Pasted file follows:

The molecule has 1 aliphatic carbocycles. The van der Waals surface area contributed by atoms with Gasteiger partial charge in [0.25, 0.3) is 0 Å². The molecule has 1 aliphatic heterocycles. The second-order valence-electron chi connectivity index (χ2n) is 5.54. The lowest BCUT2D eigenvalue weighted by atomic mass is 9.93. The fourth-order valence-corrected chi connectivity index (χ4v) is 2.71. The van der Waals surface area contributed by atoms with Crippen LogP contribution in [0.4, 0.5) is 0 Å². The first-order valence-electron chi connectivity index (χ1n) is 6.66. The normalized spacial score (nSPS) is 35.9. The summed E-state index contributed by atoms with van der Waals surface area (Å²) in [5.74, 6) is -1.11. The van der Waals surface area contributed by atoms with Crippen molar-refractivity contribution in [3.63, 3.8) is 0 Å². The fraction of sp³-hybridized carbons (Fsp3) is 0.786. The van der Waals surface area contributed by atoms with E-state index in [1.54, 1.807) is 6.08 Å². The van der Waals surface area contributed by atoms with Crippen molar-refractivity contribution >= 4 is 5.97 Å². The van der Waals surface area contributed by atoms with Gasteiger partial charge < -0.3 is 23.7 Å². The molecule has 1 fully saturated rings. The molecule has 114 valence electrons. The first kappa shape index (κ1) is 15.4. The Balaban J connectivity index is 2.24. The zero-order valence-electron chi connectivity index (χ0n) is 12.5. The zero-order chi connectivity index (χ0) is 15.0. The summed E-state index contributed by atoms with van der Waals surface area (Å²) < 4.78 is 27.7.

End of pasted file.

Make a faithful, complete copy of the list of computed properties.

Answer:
The molecule has 1 aliphatic carbocycles. The van der Waals surface area contributed by atoms with Gasteiger partial charge in [0.25, 0.3) is 0 Å². The molecule has 1 aliphatic heterocycles. The second-order valence-electron chi connectivity index (χ2n) is 5.54. The lowest BCUT2D eigenvalue weighted by atomic mass is 9.93. The fourth-order valence-corrected chi connectivity index (χ4v) is 2.71. The van der Waals surface area contributed by atoms with Crippen LogP contribution in [0.4, 0.5) is 0 Å². The first-order valence-electron chi connectivity index (χ1n) is 6.66. The normalized spacial score (nSPS) is 35.9. The summed E-state index contributed by atoms with van der Waals surface area (Å²) in [5.74, 6) is -1.11. The van der Waals surface area contributed by atoms with Crippen molar-refractivity contribution in [3.63, 3.8) is 0 Å². The fraction of sp³-hybridized carbons (Fsp3) is 0.786. The van der Waals surface area contributed by atoms with E-state index in [1.54, 1.807) is 6.08 Å². The van der Waals surface area contributed by atoms with Crippen molar-refractivity contribution >= 4 is 5.97 Å². The van der Waals surface area contributed by atoms with Gasteiger partial charge < -0.3 is 23.7 Å². The molecule has 1 fully saturated rings. The molecule has 114 valence electrons. The first kappa shape index (κ1) is 15.4. The Balaban J connectivity index is 2.24. The zero-order valence-electron chi connectivity index (χ0n) is 12.5. The zero-order chi connectivity index (χ0) is 15.0. The summed E-state index contributed by atoms with van der Waals surface area (Å²) < 4.78 is 27.7.